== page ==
Each of the output lines is connected to the other side of the dc source, indicated by the common or ground symbol, through a resistor 15. Hereafter a voltage at or near +V will be referred to as high and a voltage at or near common or ground potential will be referred to as low.
In operation, all the output lines 14 are low when no key switch is closed. Upon closure of a key switch, at least one output line will go high. This is because binary zero is not utilized. It should be noted at this point that only 15 input lines 13 and four output lines 14 are shown. However this showing is merely illustrative for sake of simplicity and ease of understanding, the use of more inputs and a sufficient number of outputs to provide unique binary coding for each input exclusive of binary zero being contemplated.
The output lines 14 provide the data inputs to an n-bit latch 21. The strobe input to latch 21 is taken from the Q output of a monostable multivibrator, (one shot) 22 connected to be triggered by a positive going signal at its input. This device may be an integrated circuit type SCL4528, which is readily available from a number of suppliers and is fully described in their respective catalogs and manuals.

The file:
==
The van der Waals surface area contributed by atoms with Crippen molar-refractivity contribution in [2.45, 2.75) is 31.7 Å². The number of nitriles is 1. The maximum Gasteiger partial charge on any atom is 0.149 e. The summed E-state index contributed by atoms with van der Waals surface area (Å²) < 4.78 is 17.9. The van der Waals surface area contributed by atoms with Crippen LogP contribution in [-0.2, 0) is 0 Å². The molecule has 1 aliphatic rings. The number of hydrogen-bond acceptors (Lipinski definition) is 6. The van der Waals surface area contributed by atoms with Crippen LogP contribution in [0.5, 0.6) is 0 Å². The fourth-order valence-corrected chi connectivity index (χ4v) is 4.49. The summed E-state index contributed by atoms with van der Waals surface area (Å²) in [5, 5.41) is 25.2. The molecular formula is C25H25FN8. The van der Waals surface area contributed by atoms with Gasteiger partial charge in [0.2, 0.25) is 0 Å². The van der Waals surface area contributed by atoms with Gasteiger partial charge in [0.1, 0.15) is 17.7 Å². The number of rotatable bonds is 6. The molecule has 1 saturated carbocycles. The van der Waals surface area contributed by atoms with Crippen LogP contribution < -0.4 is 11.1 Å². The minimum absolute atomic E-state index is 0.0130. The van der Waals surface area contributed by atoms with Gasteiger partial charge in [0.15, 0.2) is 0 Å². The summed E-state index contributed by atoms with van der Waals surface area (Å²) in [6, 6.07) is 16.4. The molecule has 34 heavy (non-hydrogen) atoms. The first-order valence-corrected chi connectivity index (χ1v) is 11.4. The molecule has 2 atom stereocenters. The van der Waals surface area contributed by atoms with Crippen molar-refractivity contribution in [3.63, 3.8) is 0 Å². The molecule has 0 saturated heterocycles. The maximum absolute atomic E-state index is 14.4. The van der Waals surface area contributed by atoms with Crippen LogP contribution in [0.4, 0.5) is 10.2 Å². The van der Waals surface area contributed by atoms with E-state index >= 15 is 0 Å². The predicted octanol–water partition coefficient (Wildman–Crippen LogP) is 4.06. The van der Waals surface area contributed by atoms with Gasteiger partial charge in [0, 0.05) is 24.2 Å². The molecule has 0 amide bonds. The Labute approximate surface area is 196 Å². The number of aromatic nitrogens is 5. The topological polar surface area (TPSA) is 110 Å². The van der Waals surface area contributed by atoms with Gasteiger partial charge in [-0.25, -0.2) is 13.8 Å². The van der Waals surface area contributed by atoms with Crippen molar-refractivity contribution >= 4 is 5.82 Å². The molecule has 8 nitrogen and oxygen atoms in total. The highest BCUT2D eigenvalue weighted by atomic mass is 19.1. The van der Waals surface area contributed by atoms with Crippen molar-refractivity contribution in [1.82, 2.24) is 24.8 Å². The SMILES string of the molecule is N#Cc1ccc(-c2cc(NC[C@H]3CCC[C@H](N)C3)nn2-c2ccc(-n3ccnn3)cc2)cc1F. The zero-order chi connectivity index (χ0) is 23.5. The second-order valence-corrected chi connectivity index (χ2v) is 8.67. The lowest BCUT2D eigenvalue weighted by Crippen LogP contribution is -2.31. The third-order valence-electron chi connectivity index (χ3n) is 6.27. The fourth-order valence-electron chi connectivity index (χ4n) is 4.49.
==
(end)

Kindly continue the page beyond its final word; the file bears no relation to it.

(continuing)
The input to one shot 22 is taken from the output of an n-input OR gate 23 which receives its inputs from the output lines 14 of diode matrix 12. Thus, whenever a key switch of key board 11 is depressed, at least one of the output lines 14 will go high and trigger one shot 22 through OR gate 23.
Investigation has shown that even when a key switch of key board 11 is operated as rapidly as possible, its contacts remain closed for a minimum of several milliseconds, during which time the proper binary code for the depressed key switch is presented at the data inputs of latch 21. The astable time period of one shot 22 is selected to be only a few microseconds. Therefore, latch 21 is assured of being strobed while valid signals are present at its data inputs.